4) For me, your description of a search is quite convoluted: I don't see the point of the "navigator"'s output, as this can be seen just as the next element of your search path. And then there is the output of the "inspector": you are treating it quite inconsistently - once, it is the probability of an element to be a member of the target, the next time it is the output of a fitness function...

I'd like to see you addressing these issues above. Denyse O'Leary promised a series of posts at Uncommon Descent, each one dedicated to an article of the proceedings. If you don't wish to answer via mail - or comment on my blog - perhaps we can discuss these questions there?

Yours

Di…Eb…

## Wednesday, July 3, 2013

(I promised a chapter-by-chapter critique of "A General Theory of Information Cost incurred by Successful Search". This is quite tedious work, so I wanted to make this little point up front - for full reading pleasure you have to be acquainted with (some of) the definitions used in the paper.)
(Nota Bene: In a reply to this post, Winston Ewert wrote on Uncommon Descent: "Dieb objects that the quasi-Bayesian calculation on Page 56 is incorrect, although it obtains the correct result. However, the calculation is called a quasi-Bayesian calculation because it engages in hand-waving rather than presenting a rigorous proof. The text in question is shortly after a theorem and is intended to explicate the consequences of that theorem rather than rigorously prove its result. The calculation is not incorrect, but rather deliberately oversimplified.")

On page 55 of their article "A General Theory of Information Cost incurred by Successful Search" (free download as pdf), the authors W. A. Dembski, W. Ewert and R. J Marks II (in future I'll refer to them as DEM) write:

To see how the probability costs ossociated with null and alternative searches relate, it is instructive to consider the following two quasi-Bayesian ways of reckoning these costs:
$\mathbf{P}$(locating $T$ via null search)=$\mathbf{P}$(null search locates T & null search is available)
=$\mathbf{P}$(null search locates T|null search is avail.) × $\mathbf{P}$(null search is avail.)
=$\mathbf{U}(T) \times 1$ [because the availability of null search is taken for granted]
=$p$.

$\mathbf{P}$(locating $T$ via alt. search)=$\mathbf{P}$(alt. search locates T & alt. search is available)
=$\mathbf{P}$(alt. search locates T|alt. search is avail.) × $\mathbf{P}$(alt search is avail.)
=$\mu(T) \times \overline{\mathbf{U}}(\overline{T}_q)$
$\le q\,\times\,p/q$
=$p$.
I have no problems with the results - at least if we can assume that the uniform measure is apt to be used on $\mathbf{M}(\Omega)$. But the equations seems to be a little bit fishy. Let me explain what I mean, using the most simple setting possible: Let $\Omega = \{0,1\}$, a set with two elements, and let $T=1$ be our target. Then $\mathbf{M}(\Omega)$ can be represented by the interval $[0;1]$: for $x \in [0;1]$, $\mu_x = (1-x) \delta_0 + x \delta_1$ is the measure with $\mu_x(\{1\}) = x$. We can even introduce an associated search $S_x := S_(\mu_x)$, which is in fact just a single guess on $\Omega$ distributed according to $\mu_x$. Ergo $\mathbf{E}(S_x) = x$. Now we can perform an experiment in two steps:
1. Choose a measure $\mu_x \in \mathbf{M}(\Omega)$ at random.
2. Try to locate $T$ using $S_x$.
This experiment can be represented by choosing (X,Y) on $[0;1] \times [0;1]$ according to the uniform distribution on the unit square: We look up a number x, which represents our measure, then a number y: if $y \le x$, we have located our target using $S_x$, otherwise not.
The picture displays the situation and allows us two answer some questions easily:
• What's the probability to locate our target using the process above? Well, it's $p = 1/2$, represented by the whole green area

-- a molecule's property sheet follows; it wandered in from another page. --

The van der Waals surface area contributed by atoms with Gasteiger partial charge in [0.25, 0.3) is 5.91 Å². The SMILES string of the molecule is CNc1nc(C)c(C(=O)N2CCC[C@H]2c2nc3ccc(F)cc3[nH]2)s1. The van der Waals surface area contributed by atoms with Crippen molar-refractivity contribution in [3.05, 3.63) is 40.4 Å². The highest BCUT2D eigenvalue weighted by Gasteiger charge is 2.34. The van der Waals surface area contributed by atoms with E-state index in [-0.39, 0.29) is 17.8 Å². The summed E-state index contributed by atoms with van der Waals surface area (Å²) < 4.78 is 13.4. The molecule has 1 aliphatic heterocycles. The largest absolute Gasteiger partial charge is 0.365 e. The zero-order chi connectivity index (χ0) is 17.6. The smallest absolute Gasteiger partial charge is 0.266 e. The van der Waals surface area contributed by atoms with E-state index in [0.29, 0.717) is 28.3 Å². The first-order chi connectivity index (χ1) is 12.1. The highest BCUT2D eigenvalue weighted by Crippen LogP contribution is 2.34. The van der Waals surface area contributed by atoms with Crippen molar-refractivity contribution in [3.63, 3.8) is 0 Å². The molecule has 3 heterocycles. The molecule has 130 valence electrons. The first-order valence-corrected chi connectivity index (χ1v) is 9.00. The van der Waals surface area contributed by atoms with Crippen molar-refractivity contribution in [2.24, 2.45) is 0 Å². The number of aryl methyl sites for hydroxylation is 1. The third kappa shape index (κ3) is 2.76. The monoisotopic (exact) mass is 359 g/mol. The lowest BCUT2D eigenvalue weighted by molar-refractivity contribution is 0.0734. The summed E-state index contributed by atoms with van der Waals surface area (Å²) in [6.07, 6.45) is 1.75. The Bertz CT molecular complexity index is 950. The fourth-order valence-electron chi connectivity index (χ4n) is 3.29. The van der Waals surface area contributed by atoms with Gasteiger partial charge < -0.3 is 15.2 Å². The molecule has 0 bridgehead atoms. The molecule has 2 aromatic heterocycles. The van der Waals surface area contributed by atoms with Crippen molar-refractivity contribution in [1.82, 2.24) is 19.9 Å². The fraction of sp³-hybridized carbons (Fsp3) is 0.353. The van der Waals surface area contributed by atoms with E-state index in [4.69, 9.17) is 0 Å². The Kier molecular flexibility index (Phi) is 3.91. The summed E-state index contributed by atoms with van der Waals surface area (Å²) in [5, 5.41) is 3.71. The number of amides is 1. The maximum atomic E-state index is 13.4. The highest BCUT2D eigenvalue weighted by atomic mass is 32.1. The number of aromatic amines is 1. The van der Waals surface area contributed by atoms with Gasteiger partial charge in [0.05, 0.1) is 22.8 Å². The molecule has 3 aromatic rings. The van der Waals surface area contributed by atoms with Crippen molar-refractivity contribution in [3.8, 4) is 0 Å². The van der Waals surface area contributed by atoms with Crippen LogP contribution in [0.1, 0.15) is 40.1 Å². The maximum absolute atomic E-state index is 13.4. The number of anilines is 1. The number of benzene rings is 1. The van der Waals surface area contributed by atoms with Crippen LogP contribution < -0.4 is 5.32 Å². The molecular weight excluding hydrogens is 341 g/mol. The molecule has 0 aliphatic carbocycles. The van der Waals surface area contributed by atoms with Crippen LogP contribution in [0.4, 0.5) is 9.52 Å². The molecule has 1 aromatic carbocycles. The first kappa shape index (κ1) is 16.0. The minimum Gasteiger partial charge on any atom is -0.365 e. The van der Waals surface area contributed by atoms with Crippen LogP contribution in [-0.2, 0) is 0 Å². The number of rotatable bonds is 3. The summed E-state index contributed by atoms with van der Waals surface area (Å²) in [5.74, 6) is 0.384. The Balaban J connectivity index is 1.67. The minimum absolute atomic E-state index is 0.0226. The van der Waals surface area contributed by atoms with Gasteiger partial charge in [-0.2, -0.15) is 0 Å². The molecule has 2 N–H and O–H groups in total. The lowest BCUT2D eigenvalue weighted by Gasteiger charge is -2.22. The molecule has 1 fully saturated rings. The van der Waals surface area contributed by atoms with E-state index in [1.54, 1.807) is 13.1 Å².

• For a fixed $q$, what is the probability to choose $\mu_x$ and find our target? That's zero (or nil): the red line symbolizes this event, which is a null-set.
Dembski, Ewert, and Marks (DEM) obviously don't want to have this, that's why they don't look at $\{\theta \in \mathbf{M}(Q) | \theta(T) = q \}$, but at $\overline{T}_q = \{\theta \in \mathbf{M}(Q) | \theta(T) \ge q \}$. (pp. 53-54)
• What's the probability to choose a measure for which the associated guess finds the target with a probability of at least q, i.e., $\overline{\mathbf{U}}(\overline{T}_q)$? That would be (1-q), easily to be seen in our case, but much more difficult to calculate for more complicated arrangements. DEM give a upper limit for this probability of $p/q$.
• What is the probability of finding our target when we have chosen a measure in $\overline{\mathbf{U}}(\overline{T}_q)$? That depends on the measure, but it is at least $q$. On average, it is $\frac{1+q}{2}$: we get this by examining the darker green area...
• What is the probability of choosing a measure in $\overline{\mathbf{U}}(\overline{T}_q)$ and finding the target? This is given by the darker green area, ergo $(1-q)\frac{1+q}{2}=\frac{1-q^2}{2}$
Now, the darker green area will always be smaller than the whole green area, not only in this simple example, but for all others, too. Therefore the statement: $$\mathbf{P}\text{(locating }T\text{ via alt. search}) \le p$$ is absolutely (and trivially) correct, as $\mathbf{P}\text{(locating }T\text{ via alt. search})$ is the probability of choosing an element of $\overline{\mathbf{U}}(\overline{T}_q)$ and finding the target using that element. But there is a problem in the equality $$\mu(T) \times \overline{\mathbf{U}}(\overline{T}_q) \le q\,\times\,p/q$$ While $\overline{\mathbf{U}}(\overline{T}_q) \le p/q$ we find that $$\mu(T) \ge q:$$ A measure taken from $\overline{T}_q$ will result in a search which finds the target with a probability of at least $q$. Above, we have seen, that the probability is on average $\frac{1+q}{2} > q$. So we cannot say anything about the size of $\mu(T) \times \overline{\mathbf{U}}(\overline{T}_q)$!. The shaded area in the picture shows $q\,\times\,p/q$: it has nothing to do with the probabilities which one can see so neatly in the graphic, it just happens to have the right area of $p$...
BTW: I don't think that we can split $\mathbf{P}$(alt. search locates T & alt. search is available) neatly into a product used by DEM, a little integrating would be necessary...
So, I wouldn't give full marks for this exercise, but perhaps I'm wrong?